• Mirrors: On approaching a hazard, firstly check your mirrors, think about what you see and act on it. Do you know what the following vehicles intentions are? Is the following vehicle considering your own intentions?
  • Signal: Decide on whether giving a signal will benefit another road user in understanding what you are intending to do. If so, give the signal in good time. In some circumstances signal timing is crucial if you want to avoid it being misleading.
  • Position: Having assessed your surroundings decide on the best way to negotiate the hazard. Sometimes you may have to position yourself as to make your intentions obvious or even comply with road markings or signs.
  • Speed: Adjust your speed appropriately by either accelerating, decelerating or braking smoothly.
  • Gear: |After braking choose the appropriate gear for progress and greater control.
  • Look: This is the moment where you will make the final decision as to whether to continue your present course of action or change your plan depending on what you see. L.A.D.A   



Use observations to


the situation then


what needs to be done, and


upon your decision to wait or continue.


 4/ Moving Off & Stopping

Moving Off

Before you start the engine you need to carry out some precautionary checks. Make sure the handbrake is applied and that the gear lever is in neutral. Then carry out your cockpit drill (DSSSM) as described above.

To start the engine, the Mini is different than most cars in that you need to insert the keyfob into the dash. The warning lights will then be displayed.

In the Mini you must also fully depress the clutch before pressing the ‘start’ button to start the engine. Once the engine has started ensure the oil and ignition warning lights go out.

To move off use the POM Prepare, Observe, Manoeuvre routine.

  1. Prepare Clutch pedal down fully.
  2. Select 1st gear.
  3. Set the gas to a lively hum then keep your foot still.
  4. Slowly bring the clutch up about 1 cm /second until your either hear the engine tone change/ revs drop or feel the car ‘jolt’ slightly. Then keep your feet still on the pedal.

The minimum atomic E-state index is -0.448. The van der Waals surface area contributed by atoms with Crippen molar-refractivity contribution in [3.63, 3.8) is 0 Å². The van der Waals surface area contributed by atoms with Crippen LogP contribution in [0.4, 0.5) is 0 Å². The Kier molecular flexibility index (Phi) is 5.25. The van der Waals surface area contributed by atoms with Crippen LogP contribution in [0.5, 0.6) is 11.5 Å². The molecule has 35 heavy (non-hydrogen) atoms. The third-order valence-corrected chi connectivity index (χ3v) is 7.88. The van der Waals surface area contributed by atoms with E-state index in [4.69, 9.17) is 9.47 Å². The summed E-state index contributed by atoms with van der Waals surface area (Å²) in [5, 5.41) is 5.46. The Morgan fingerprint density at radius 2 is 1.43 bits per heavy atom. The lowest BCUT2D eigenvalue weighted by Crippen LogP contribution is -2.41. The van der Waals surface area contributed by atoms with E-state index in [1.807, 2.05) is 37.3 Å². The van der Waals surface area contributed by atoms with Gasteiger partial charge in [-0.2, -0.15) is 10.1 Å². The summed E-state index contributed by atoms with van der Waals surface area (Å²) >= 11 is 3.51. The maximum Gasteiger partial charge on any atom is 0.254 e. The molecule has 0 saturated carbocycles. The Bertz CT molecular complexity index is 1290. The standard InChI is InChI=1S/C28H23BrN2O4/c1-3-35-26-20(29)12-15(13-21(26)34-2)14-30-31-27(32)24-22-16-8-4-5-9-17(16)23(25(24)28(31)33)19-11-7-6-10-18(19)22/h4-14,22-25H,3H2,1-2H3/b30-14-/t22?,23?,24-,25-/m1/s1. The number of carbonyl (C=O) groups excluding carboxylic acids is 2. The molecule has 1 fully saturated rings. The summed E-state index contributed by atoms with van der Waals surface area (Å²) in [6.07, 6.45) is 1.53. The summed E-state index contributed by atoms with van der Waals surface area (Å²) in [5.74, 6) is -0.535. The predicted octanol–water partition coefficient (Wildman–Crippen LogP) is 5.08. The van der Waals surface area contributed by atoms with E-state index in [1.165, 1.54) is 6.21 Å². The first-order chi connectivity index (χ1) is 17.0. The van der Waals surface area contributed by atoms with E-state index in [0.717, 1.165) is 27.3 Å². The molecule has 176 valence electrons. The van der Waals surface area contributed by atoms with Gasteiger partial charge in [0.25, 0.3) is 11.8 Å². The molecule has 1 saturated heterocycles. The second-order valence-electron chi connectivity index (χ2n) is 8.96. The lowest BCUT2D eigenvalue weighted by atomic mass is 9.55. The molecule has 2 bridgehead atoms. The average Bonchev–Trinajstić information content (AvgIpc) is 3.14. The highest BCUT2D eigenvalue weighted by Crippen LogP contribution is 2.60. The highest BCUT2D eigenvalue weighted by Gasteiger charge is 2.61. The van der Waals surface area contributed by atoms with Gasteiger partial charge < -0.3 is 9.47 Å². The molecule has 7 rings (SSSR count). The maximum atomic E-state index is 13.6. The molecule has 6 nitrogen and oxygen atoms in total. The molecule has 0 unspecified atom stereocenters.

5. Observations all round using mirrors and right shoulder blind spot check.
  6. Put on a right signal if there is anyone around who will benefit.
  7. Release the handbrake.
  8. If necessary check your right door mirror & blind spot again.
  9. Move/Manoeuvre by slowly bring the clutch up and the car will begin to move.
  10. Gently apply more gas depressing the pedal the thickness of a pound coin a time as necessary.
  11. Bring the clutch up fully.
  12. Cancel signal if used

As you move away do so at an appropriate speed to join in and keep up with the traffic flow.
Ensure before you move away you are not causing anyone to have to alter their course or speed to avoid you.
Don’t sit at the side of the road with your right signal flashing. If someone stops to let you out you have in effect caused someone to alter their speed and so you will be faulted accordingly. Only apply your right signal if necessary when you are actually going to move away.
Once you are proficient at moving away, try to keep your left foot away from the clutch pedal on the foot rest to the left of the clutch pedal. If your foot is touching the pedal you could be slightly engaging the clutch and it could suffer premature wear as a result.  


You will be taught stopping before moving off, there's no point in moving off if you don't know how to stop! 

Firstly you must select a place to stop in a Safe Convenient and Legal, Position (SCaLP). Don’t stop next to drop kerbs, Double yellow lines, Bends, Drives, Pedestrian crossing zigzag’s, Less than 10 metres from Junctions, on Clearways, at Bus stops or opposite parked vehicles.

When Stopping Use the MSM/PSL routine

  •   Mirrors before considering stopping. 
  •   Signal if it will benefit any road users
  •   Manoevre/Position by steering 5 minutes left towards kerb 
  •   Speed Use progressive braking to slow the car
  •    Look Traffic behind shouldn’t have to slow     

  1. Choose a Safe Convenient and Legal Position to stop 
  2. Check centre and left mirrors 
  3. Consider giving a left signal if it will benefit other road users 
  4. If all is clear, position the car by steering 5 minutes to the left
  5. Foot of the gas pedal 
  6. Bring the speed down using gentle progressive braking 
  7. Look well ahead not down at kerb
  8. When nearing the kerb, steer 5 minutes right to prevent the tyres scraping the kerb, then steer straight ahead to a parked position 6" parallel to kerb.
  9. Ease off the brake so that the car stops smoothly
  10. Just before stopping press the clutch fully down
  11. When you have stopped keep both feet still then
  12. Apply the handbrake
  13. Select neutral then bring the clutch fully up.
  14. Cancel signal if used

Then relax!

 Copyright Robert Collier © 2008-2010 All Rights Reserved